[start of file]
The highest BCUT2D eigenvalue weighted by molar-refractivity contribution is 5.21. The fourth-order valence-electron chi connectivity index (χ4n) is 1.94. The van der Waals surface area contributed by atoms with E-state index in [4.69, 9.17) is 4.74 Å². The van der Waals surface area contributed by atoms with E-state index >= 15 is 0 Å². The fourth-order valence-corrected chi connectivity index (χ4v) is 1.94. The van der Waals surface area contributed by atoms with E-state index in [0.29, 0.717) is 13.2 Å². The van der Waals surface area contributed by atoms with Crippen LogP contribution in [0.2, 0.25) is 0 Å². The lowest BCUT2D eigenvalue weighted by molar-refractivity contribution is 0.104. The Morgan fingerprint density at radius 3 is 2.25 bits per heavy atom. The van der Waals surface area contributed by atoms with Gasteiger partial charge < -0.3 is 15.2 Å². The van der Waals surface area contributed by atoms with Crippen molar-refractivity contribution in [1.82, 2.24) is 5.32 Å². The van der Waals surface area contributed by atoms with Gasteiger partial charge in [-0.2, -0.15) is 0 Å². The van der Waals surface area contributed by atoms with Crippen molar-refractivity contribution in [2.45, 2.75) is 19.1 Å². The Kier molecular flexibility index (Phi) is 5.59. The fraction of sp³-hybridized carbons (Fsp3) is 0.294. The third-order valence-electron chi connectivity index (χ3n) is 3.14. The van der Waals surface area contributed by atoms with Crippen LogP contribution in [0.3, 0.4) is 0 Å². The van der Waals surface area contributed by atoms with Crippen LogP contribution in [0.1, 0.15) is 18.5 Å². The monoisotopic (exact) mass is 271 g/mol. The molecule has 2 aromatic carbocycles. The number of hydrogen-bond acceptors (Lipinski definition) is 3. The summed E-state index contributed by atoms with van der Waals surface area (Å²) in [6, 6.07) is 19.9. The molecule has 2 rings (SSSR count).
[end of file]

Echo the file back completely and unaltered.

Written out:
The highest BCUT2D eigenvalue weighted by molar-refractivity contribution is 5.21. The fourth-order valence-electron chi connectivity index (χ4n) is 1.94. The van der Waals surface area contributed by atoms with E-state index in [4.69, 9.17) is 4.74 Å². The van der Waals surface area contributed by atoms with E-state index >= 15 is 0 Å². The fourth-order valence-corrected chi connectivity index (χ4v) is 1.94. The van der Waals surface area contributed by atoms with E-state index in [0.29, 0.717) is 13.2 Å². The van der Waals surface area contributed by atoms with Crippen LogP contribution in [0.2, 0.25) is 0 Å². The lowest BCUT2D eigenvalue weighted by molar-refractivity contribution is 0.104. The Morgan fingerprint density at radius 3 is 2.25 bits per heavy atom. The van der Waals surface area contributed by atoms with Gasteiger partial charge < -0.3 is 15.2 Å². The van der Waals surface area contributed by atoms with Crippen molar-refractivity contribution in [1.82, 2.24) is 5.32 Å². The van der Waals surface area contributed by atoms with Gasteiger partial charge in [-0.2, -0.15) is 0 Å². The van der Waals surface area contributed by atoms with Crippen molar-refractivity contribution in [2.45, 2.75) is 19.1 Å². The Kier molecular flexibility index (Phi) is 5.59. The fraction of sp³-hybridized carbons (Fsp3) is 0.294. The third-order valence-electron chi connectivity index (χ3n) is 3.14. The van der Waals surface area contributed by atoms with Crippen LogP contribution in [0.3, 0.4) is 0 Å². The van der Waals surface area contributed by atoms with Crippen LogP contribution in [0.1, 0.15) is 18.5 Å². The monoisotopic (exact) mass is 271 g/mol. The molecule has 2 aromatic carbocycles. The number of hydrogen-bond acceptors (Lipinski definition) is 3. The summed E-state index contributed by atoms with van der Waals surface area (Å²) in [6, 6.07) is 19.9. The molecule has 2 rings (SSSR count).